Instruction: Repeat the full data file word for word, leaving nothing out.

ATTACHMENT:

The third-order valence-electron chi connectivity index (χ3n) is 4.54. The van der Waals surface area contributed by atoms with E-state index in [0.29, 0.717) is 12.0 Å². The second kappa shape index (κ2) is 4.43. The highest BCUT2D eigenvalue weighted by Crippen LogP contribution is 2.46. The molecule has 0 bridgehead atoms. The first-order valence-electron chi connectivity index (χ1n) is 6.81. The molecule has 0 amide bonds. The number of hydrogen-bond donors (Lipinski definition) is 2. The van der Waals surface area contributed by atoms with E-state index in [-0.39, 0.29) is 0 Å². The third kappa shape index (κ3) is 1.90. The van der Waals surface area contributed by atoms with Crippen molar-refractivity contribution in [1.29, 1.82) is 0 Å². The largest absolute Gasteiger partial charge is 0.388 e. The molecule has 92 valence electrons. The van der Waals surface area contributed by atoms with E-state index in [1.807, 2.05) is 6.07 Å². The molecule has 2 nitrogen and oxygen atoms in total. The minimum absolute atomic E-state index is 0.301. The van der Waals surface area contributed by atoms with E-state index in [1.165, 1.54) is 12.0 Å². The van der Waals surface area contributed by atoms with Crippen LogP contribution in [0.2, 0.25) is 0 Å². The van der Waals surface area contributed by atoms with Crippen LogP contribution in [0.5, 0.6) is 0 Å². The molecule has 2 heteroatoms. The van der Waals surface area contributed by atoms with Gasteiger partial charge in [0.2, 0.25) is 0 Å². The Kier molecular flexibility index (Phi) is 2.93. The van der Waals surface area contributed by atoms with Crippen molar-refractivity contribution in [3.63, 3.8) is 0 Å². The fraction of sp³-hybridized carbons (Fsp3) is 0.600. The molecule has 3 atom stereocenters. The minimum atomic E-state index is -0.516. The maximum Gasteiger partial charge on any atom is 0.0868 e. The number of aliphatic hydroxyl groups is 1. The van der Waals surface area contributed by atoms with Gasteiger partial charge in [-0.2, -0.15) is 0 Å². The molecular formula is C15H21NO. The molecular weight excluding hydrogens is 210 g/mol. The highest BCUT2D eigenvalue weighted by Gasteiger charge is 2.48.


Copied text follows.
The third-order valence-electron chi connectivity index (χ3n) is 4.54. The van der Waals surface area contributed by atoms with E-state index in [0.29, 0.717) is 12.0 Å². The second kappa shape index (κ2) is 4.43. The highest BCUT2D eigenvalue weighted by Crippen LogP contribution is 2.46. The molecule has 0 bridgehead atoms. The first-order valence-electron chi connectivity index (χ1n) is 6.81. The molecule has 0 amide bonds. The number of hydrogen-bond donors (Lipinski definition) is 2. The van der Waals surface area contributed by atoms with E-state index in [-0.39, 0.29) is 0 Å². The third kappa shape index (κ3) is 1.90. The van der Waals surface area contributed by atoms with Crippen molar-refractivity contribution in [1.29, 1.82) is 0 Å². The largest absolute Gasteiger partial charge is 0.388 e. The molecule has 92 valence electrons. The van der Waals surface area contributed by atoms with E-state index in [1.807, 2.05) is 6.07 Å². The molecule has 2 nitrogen and oxygen atoms in total. The minimum absolute atomic E-state index is 0.301. The van der Waals surface area contributed by atoms with E-state index in [1.165, 1.54) is 12.0 Å². The van der Waals surface area contributed by atoms with Crippen LogP contribution in [0.2, 0.25) is 0 Å². The van der Waals surface area contributed by atoms with Crippen LogP contribution in [0.5, 0.6) is 0 Å². The molecule has 2 heteroatoms. The van der Waals surface area contributed by atoms with Gasteiger partial charge in [0.2, 0.25) is 0 Å². The Kier molecular flexibility index (Phi) is 2.93. The van der Waals surface area contributed by atoms with Crippen molar-refractivity contribution in [3.63, 3.8) is 0 Å². The fraction of sp³-hybridized carbons (Fsp3) is 0.600. The molecule has 3 atom stereocenters. The minimum atomic E-state index is -0.516. The maximum Gasteiger partial charge on any atom is 0.0868 e. The number of aliphatic hydroxyl groups is 1. The van der Waals surface area contributed by atoms with Gasteiger partial charge in [-0.2, -0.15) is 0 Å². The molecular formula is C15H21NO. The molecular weight excluding hydrogens is 210 g/mol. The highest BCUT2D eigenvalue weighted by Gasteiger charge is 2.48.